Opposition parties slam higher education Covid-19 budget cuts
Opposition parties have slammed the government's Covid-19 induced multibillion-rand cuts from the higher education and training department's budget.
Presenting the department's budget vote in parliament on Wednesday, minister Blade Nzimande outlined cuts which will affect his department.
The cuts will not only affect universities and TVET (technical and vocational education and training) colleges. They will also affect on-the-job training through reductions of funding for Setas (sector education and training authorities).
“Amid the world pandemic, we had to revise our appropriation ... to ensure that we bring about a successful completion to the academic year,” said Nzimande. “R2.1bn from the state subsidy and transfer has been reprioritised as a Covid-19 response mechanism for universities for both teaching and learning.”
The cuts saw Nzimande face criticism, with the two biggest opposition parties — the DA and EFF — opposing the budget.
The DA's Belinda Bozzoli was the first to criticise the minister, saying his budget vote speech hid the extent of the cuts.
“This is a destructive budget and its destructiveness is not easy to see, so let me try and reveal it. The budget has been adjusted by the Treasury by two amounts: one suspension of funds totalling R6.7bn and one reduction in levy income of R8.1bn,” she said.
“So this means that out of a budget of R86bn, the department will be giving up R14.8bn or 16% of its normal expenditure. The department has made this amount look smaller ... by calling nearly R5bn of it a suspension of funds, rather than a cut.”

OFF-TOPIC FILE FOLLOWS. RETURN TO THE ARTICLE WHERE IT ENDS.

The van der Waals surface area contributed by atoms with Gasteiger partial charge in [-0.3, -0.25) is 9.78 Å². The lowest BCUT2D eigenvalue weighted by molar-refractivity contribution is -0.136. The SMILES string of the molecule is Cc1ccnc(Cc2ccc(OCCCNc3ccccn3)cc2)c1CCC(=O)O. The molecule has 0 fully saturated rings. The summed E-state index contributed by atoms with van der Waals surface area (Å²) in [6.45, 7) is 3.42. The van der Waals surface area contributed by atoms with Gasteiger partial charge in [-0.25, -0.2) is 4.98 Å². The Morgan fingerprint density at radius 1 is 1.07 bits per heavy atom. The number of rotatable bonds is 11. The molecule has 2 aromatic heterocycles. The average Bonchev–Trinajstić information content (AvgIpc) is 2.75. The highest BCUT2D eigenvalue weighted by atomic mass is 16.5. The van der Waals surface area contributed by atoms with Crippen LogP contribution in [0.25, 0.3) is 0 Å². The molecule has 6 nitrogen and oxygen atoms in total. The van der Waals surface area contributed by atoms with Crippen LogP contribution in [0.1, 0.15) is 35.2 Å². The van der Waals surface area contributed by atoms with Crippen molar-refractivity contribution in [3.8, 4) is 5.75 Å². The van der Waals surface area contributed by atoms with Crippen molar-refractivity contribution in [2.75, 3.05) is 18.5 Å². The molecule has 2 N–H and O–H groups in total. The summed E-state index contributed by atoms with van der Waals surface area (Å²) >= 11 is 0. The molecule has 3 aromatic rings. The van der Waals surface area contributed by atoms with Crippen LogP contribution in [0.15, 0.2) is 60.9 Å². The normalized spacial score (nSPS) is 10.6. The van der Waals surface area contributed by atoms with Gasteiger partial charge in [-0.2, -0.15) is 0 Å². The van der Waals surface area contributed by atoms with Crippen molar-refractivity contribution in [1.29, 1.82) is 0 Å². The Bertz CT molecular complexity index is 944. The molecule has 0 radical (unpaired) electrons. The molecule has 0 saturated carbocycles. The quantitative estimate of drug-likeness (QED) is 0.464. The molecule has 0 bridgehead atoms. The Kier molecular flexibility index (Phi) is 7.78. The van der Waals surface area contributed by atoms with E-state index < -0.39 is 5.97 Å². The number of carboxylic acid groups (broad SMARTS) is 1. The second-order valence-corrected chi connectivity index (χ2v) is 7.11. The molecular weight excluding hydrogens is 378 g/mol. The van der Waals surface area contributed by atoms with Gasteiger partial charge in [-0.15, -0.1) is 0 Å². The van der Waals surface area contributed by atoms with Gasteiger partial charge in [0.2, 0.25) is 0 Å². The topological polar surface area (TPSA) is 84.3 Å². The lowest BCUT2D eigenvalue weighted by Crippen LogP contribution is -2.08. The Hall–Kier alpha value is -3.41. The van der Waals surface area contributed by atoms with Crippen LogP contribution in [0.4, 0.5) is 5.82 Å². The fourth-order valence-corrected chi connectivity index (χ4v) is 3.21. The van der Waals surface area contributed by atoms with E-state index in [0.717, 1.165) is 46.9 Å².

She said the R5bn referred to as a suspension was meant to deal with Covid-19 related expenses, but that was not the case with other departments, who got additional funding for Covid-19.
Bozzoli blamed corruption by the ANC-led government as the reason the state did not have money in its reserves to add to the fight against Covid-19, instead of cuts.
EFF MP Suzan Thembekwayo also slammed the budget, saying students in traditionally black universities like Fort Hare, the University of Limpopo and the University of KwaZulu-Natal were struggling to get devices like laptops to help with online learning.
“Covid-19 has exposed deep fissures in society, it has demonstrated that we have not invested in building the necessary foundational blocks from prosperous nations,” said Thembekwayo. “It has demonstrated the depth of the ideological bankruptcy of the liberation movement which has persisted with the commodification of education inherited from the National Party.”
She said Covid-19 had also exposed the ANC's persistent funding of traditionally white universities over those that traditionally catered for black people and as a result, universities like Wits and UCT were able to continue with online learning.
The IFP's Lindinkosi Ngcobo, though he supported the budget, criticised funding cuts targeting Setas.
“This sector has seen no support in managing the Covid-19 pandemic. The supplementary budget's failure to provide additional funding to this important sector to support their effort to manage the impact of the pandemic is glaring omission,” said Ngcobo. “The country's vision of embracing the fourth industrial revolution rings hollow in the face of the supplementary budget.”
He said the cuts will have a long-lasting impact on higher education. Ngcobo said he was concerned of the impact of the reprioritisation of the budget on the National Skills Fund and the Setas, considering the mass unemployment faced by the country.